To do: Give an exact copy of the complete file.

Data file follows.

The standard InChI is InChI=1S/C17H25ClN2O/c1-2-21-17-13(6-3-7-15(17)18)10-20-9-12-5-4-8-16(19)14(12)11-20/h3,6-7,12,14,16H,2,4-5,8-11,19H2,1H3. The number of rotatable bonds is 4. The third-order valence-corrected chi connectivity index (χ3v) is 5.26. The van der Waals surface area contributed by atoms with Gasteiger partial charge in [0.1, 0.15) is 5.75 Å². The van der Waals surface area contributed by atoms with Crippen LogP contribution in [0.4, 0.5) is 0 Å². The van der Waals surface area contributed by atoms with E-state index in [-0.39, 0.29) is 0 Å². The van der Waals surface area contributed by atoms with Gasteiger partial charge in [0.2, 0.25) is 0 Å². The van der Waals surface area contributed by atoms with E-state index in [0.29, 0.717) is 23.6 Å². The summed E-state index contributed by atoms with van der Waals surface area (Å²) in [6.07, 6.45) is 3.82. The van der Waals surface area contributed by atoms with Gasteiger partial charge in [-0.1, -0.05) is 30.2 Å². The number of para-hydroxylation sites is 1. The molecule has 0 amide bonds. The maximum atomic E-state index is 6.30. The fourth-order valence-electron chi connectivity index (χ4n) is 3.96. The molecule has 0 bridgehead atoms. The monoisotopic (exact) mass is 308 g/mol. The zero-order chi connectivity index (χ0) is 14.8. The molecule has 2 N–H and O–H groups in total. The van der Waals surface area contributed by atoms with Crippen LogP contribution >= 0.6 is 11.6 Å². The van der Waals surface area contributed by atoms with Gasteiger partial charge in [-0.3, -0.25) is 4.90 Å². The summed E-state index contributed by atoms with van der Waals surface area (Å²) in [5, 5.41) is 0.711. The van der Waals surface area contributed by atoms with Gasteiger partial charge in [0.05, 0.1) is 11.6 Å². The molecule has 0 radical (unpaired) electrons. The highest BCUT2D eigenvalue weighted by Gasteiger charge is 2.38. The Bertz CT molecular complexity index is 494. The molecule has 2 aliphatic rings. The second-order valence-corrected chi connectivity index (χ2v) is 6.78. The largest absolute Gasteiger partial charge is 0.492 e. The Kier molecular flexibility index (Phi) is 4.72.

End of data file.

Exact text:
The standard InChI is InChI=1S/C17H25ClN2O/c1-2-21-17-13(6-3-7-15(17)18)10-20-9-12-5-4-8-16(19)14(12)11-20/h3,6-7,12,14,16H,2,4-5,8-11,19H2,1H3. The number of rotatable bonds is 4. The third-order valence-corrected chi connectivity index (χ3v) is 5.26. The van der Waals surface area contributed by atoms with Gasteiger partial charge in [0.1, 0.15) is 5.75 Å². The van der Waals surface area contributed by atoms with Crippen LogP contribution in [0.4, 0.5) is 0 Å². The van der Waals surface area contributed by atoms with E-state index in [-0.39, 0.29) is 0 Å². The van der Waals surface area contributed by atoms with Gasteiger partial charge in [0.2, 0.25) is 0 Å². The van der Waals surface area contributed by atoms with E-state index in [0.29, 0.717) is 23.6 Å². The summed E-state index contributed by atoms with van der Waals surface area (Å²) in [6.07, 6.45) is 3.82. The van der Waals surface area contributed by atoms with Gasteiger partial charge in [-0.1, -0.05) is 30.2 Å². The number of para-hydroxylation sites is 1. The molecule has 0 amide bonds. The maximum atomic E-state index is 6.30. The fourth-order valence-electron chi connectivity index (χ4n) is 3.96. The molecule has 0 bridgehead atoms. The monoisotopic (exact) mass is 308 g/mol. The zero-order chi connectivity index (χ0) is 14.8. The molecule has 2 N–H and O–H groups in total. The van der Waals surface area contributed by atoms with Crippen LogP contribution >= 0.6 is 11.6 Å². The van der Waals surface area contributed by atoms with Gasteiger partial charge in [-0.3, -0.25) is 4.90 Å². The summed E-state index contributed by atoms with van der Waals surface area (Å²) in [5, 5.41) is 0.711. The van der Waals surface area contributed by atoms with Gasteiger partial charge in [0.05, 0.1) is 11.6 Å². The molecule has 0 radical (unpaired) electrons. The highest BCUT2D eigenvalue weighted by Gasteiger charge is 2.38. The Bertz CT molecular complexity index is 494. The molecule has 2 aliphatic rings. The second-order valence-corrected chi connectivity index (χ2v) is 6.78. The largest absolute Gasteiger partial charge is 0.492 e. The Kier molecular flexibility index (Phi) is 4.72.